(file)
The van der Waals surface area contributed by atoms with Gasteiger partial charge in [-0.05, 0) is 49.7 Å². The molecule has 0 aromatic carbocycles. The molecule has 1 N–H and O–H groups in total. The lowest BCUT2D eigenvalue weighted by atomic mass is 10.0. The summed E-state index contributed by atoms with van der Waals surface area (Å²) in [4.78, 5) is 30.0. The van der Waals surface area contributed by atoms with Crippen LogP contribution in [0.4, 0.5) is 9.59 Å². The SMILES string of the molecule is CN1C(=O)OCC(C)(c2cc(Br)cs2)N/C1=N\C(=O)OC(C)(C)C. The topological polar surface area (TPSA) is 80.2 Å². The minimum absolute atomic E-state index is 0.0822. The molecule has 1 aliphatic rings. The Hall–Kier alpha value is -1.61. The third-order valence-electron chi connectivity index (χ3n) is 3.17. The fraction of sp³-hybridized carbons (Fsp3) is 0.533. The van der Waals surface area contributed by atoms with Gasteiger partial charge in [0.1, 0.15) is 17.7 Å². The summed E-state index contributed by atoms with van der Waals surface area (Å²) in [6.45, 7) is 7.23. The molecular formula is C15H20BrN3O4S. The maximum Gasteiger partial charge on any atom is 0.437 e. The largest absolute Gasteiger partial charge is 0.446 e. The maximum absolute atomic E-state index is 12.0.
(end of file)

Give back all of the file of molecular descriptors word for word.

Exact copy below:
The van der Waals surface area contributed by atoms with Gasteiger partial charge in [-0.05, 0) is 49.7 Å². The molecule has 0 aromatic carbocycles. The molecule has 1 N–H and O–H groups in total. The lowest BCUT2D eigenvalue weighted by atomic mass is 10.0. The summed E-state index contributed by atoms with van der Waals surface area (Å²) in [4.78, 5) is 30.0. The van der Waals surface area contributed by atoms with Crippen LogP contribution in [0.4, 0.5) is 9.59 Å². The SMILES string of the molecule is CN1C(=O)OCC(C)(c2cc(Br)cs2)N/C1=N\C(=O)OC(C)(C)C. The topological polar surface area (TPSA) is 80.2 Å². The minimum absolute atomic E-state index is 0.0822. The molecule has 1 aliphatic rings. The Hall–Kier alpha value is -1.61. The third-order valence-electron chi connectivity index (χ3n) is 3.17. The fraction of sp³-hybridized carbons (Fsp3) is 0.533. The van der Waals surface area contributed by atoms with Gasteiger partial charge in [0.1, 0.15) is 17.7 Å². The summed E-state index contributed by atoms with van der Waals surface area (Å²) in [6.45, 7) is 7.23. The molecular formula is C15H20BrN3O4S. The maximum Gasteiger partial charge on any atom is 0.437 e. The largest absolute Gasteiger partial charge is 0.446 e. The maximum absolute atomic E-state index is 12.0.